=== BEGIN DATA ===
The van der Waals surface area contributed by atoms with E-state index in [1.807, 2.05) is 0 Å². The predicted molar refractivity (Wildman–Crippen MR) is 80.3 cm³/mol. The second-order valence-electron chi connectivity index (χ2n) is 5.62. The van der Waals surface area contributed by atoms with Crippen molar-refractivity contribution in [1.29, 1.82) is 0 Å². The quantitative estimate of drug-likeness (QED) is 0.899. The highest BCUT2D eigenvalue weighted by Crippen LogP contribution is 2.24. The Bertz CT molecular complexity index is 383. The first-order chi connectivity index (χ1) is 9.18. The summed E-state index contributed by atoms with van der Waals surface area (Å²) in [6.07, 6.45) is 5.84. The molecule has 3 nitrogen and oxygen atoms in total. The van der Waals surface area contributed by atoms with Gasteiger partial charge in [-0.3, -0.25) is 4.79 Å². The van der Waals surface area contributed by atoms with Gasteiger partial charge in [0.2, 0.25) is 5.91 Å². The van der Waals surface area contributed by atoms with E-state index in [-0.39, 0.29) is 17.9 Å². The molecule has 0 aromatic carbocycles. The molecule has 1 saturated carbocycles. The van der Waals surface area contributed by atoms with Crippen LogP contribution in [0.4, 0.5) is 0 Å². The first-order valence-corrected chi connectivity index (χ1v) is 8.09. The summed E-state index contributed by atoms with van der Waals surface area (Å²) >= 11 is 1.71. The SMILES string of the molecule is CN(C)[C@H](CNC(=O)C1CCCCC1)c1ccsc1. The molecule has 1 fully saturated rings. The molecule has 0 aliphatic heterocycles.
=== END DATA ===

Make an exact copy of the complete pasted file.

The van der Waals surface area contributed by atoms with E-state index in [1.807, 2.05) is 0 Å². The predicted molar refractivity (Wildman–Crippen MR) is 80.3 cm³/mol. The second-order valence-electron chi connectivity index (χ2n) is 5.62. The van der Waals surface area contributed by atoms with Crippen molar-refractivity contribution in [1.29, 1.82) is 0 Å². The quantitative estimate of drug-likeness (QED) is 0.899. The highest BCUT2D eigenvalue weighted by Crippen LogP contribution is 2.24. The Bertz CT molecular complexity index is 383. The first-order chi connectivity index (χ1) is 9.18. The summed E-state index contributed by atoms with van der Waals surface area (Å²) in [6.07, 6.45) is 5.84. The molecule has 3 nitrogen and oxygen atoms in total. The van der Waals surface area contributed by atoms with Gasteiger partial charge in [-0.3, -0.25) is 4.79 Å². The van der Waals surface area contributed by atoms with Gasteiger partial charge in [0.2, 0.25) is 5.91 Å². The van der Waals surface area contributed by atoms with E-state index in [-0.39, 0.29) is 17.9 Å². The molecule has 0 aromatic carbocycles. The molecule has 1 saturated carbocycles. The van der Waals surface area contributed by atoms with Crippen LogP contribution in [0.4, 0.5) is 0 Å². The first-order valence-corrected chi connectivity index (χ1v) is 8.09. The summed E-state index contributed by atoms with van der Waals surface area (Å²) >= 11 is 1.71. The SMILES string of the molecule is CN(C)[C@H](CNC(=O)C1CCCCC1)c1ccsc1. The molecule has 1 fully saturated rings. The molecule has 0 aliphatic heterocycles.